"The new Act is a consumer protection piece of legislation. It is there to ensure that consumers are treated fairly in credit contracts," Davel said.

Davel said that credit card debt had grown by 128 percent during the past two years and that the latest statistics obtained by his office showed household debt had risen to R750-billion.

Credit grantors, including banks, retailers, micro-lenders and pawnbrokers who have 100 or more loan agreements or loans of R500 000 or more on their books will be required by the Act to register with the regulator. About 4 200 credit grantors have registered.

Davel said the National Credit Register, which would list consumer debt and act as a database for credit grantors, would be ready in January 2008. Credit grantors must check credit bureaus and the register before granting credit, to ensure repayment affordability.

However, he warned that consumers who lied about existing debts when opening new accounts would forfeit some of the protection afforded by the legislation.

The Act makes provision for debt counsellors to assist over-indebted consumers who fall into the debt trap.

Credit Information Ombudsman Manie van Schalkwyk said consumers could approach debt counsellors and if it was found that the consumer was over-indebted credit grantors would not easily be able to obtain a judgement.

"The debt counsellor can make a recommendation to the court that there has been reckless lending, and if the credit grantor is found guilty the agreement could be suspended and a fine of up to R1 million can be imposed," Van Schalkwyk said.

Consumers who "go into counselling" will be prohibited from obtaining further loans until the debt is repaid.

Louis Malherbe, Nedbank's home loans business analyst for the new Act, cautioned consumers to be truthful about all their debts when applying for credit.

"A mortgage originator will ask what your expenses are, including all your retail accounts, and it is vital that the consumer tells us upfront, otherwise the reckless lending provision falls away," Malherbe said.

Under the new Act it will be illegal for credit grantors to issue credit cards to consumers who have not applied for them. Costs that have been standard practice for banks, such as early settlement or administration fees, will also be illegal.

Louis von Zeuner, Group Executive Director of the Absa Group, said bank staff had been working overtime to implement new computer systems in order to comply with the Act. This had cost the bank R100-million.

"Nedbank fully supports the Act, and a huge amount of work has gone into ensuring that we grant credit in a manner that upholds the principles of the National Credit Act," said Wessels.

Friday, 1 June 2007

UK Credit Options Conference Success

The UK credit options conference organised by Debt on our Doorstep and Citizens Advice Scotland earlier this week was a huge success with over 100 delegates on each of the two days debating the need for further work to ensure access to responsible financial services.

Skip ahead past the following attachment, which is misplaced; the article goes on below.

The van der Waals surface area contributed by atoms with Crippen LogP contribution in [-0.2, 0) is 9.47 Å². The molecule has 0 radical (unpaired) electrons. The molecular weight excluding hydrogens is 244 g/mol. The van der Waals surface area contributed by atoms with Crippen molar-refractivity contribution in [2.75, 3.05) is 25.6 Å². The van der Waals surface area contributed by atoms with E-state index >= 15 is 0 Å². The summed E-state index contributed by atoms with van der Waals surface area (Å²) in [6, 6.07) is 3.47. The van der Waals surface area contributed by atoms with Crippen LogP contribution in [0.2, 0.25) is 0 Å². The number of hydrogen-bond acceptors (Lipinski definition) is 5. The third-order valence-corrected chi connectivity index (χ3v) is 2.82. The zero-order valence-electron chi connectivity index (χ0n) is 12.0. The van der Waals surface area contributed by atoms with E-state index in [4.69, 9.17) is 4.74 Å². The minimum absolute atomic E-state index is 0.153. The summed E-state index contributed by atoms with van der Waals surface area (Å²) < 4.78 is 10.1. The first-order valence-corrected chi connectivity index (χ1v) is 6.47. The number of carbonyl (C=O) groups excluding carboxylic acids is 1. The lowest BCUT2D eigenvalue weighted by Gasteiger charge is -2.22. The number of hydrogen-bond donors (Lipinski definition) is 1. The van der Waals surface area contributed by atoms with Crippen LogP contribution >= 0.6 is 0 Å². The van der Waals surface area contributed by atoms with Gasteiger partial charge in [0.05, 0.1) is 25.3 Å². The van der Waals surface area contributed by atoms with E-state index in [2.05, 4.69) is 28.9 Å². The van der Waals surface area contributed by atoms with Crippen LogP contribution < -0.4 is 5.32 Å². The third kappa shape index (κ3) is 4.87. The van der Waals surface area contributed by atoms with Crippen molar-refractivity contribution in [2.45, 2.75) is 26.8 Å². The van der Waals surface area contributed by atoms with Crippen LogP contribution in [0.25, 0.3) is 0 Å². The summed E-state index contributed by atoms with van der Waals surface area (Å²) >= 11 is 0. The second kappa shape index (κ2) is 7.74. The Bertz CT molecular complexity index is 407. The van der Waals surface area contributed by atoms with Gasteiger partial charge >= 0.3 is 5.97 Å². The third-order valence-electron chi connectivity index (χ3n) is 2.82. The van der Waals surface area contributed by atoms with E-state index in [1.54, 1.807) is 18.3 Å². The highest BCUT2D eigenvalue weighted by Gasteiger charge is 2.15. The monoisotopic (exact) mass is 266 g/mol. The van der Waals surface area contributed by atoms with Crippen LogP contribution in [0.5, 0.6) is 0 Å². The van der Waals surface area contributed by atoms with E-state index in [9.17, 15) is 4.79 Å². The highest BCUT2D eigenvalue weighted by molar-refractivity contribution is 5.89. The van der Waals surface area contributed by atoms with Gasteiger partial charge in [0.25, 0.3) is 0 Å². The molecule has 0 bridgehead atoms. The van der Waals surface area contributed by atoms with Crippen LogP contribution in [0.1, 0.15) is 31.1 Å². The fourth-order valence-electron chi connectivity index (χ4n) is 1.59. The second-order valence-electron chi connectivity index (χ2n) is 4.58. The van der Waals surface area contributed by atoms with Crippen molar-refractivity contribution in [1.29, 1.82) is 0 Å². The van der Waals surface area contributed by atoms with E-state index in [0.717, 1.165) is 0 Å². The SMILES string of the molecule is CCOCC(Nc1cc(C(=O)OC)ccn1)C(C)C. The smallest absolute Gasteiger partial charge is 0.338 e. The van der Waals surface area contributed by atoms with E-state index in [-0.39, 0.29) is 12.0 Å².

The conference, which featured the first public engagement of the new Scottish Executive's Minister for Communities and Sport, Stewart Maxwell, and which brought together local authorities, debt advice agenices, citizens advice bureaux, academics, banks, lenders, and politicians and policy-makers attracted considerable media attention. A full report of the conference, including a media report will now be pulled together in advance of the European Coalition for Responsible Credit conference in Brussels in September (see for further details).

Discussions at the conference for further action included the development of a sustainable Debt on our Doorstep network in Scotland, of which we hope to bring you more details in the next few weeks, and also preliminary but exciting talks to hold similar events in Belfast and Cardiff.

In the meantime, below is a list of media that featured the conference, demonstrating the impact of events like this not only on taking forwards the debate amongst practitioners, the industry, and policy-makers, but also how they help to raise public awareness of the problems facing UK consumers.

Herald / Society
Press & Journal (mentioned over 2 days)
Glasgow Evening Times
Sunday Mail
Sunday Mirror

BBC Scotland

BBC / Good Morning Scotland
Central FM
Forth FM
Clyde FM
Tay FM
Moray Firth Radio
Talk 107
West Sound

Parliament Today
Third Force News (main magazine of Scottish voluntary sector)
Community Care Magazine

Debt & Financial Inclusion in Leicester - 6th June

Leicester Money Advice Ltd, and the East Midlands Money Advice Partnership are holding a one day conference on debt and financial inclusion at Leicester City F.C on Wednesday 6th June.

The event will hear from speakers including Joanna Elson, Chief Executive of the Money Advice Trust and Mark Lyonette, ABCUL and a member of the Financial Inclusion Task Force. The conference will raise awareness of debt issues across the city and county and aims to develop an integrated partnership approach to tackle debt and financial inclusion problems.

To register for the event, which is free, contact Richard Rippin on 0116 242 1150 or by e-mail at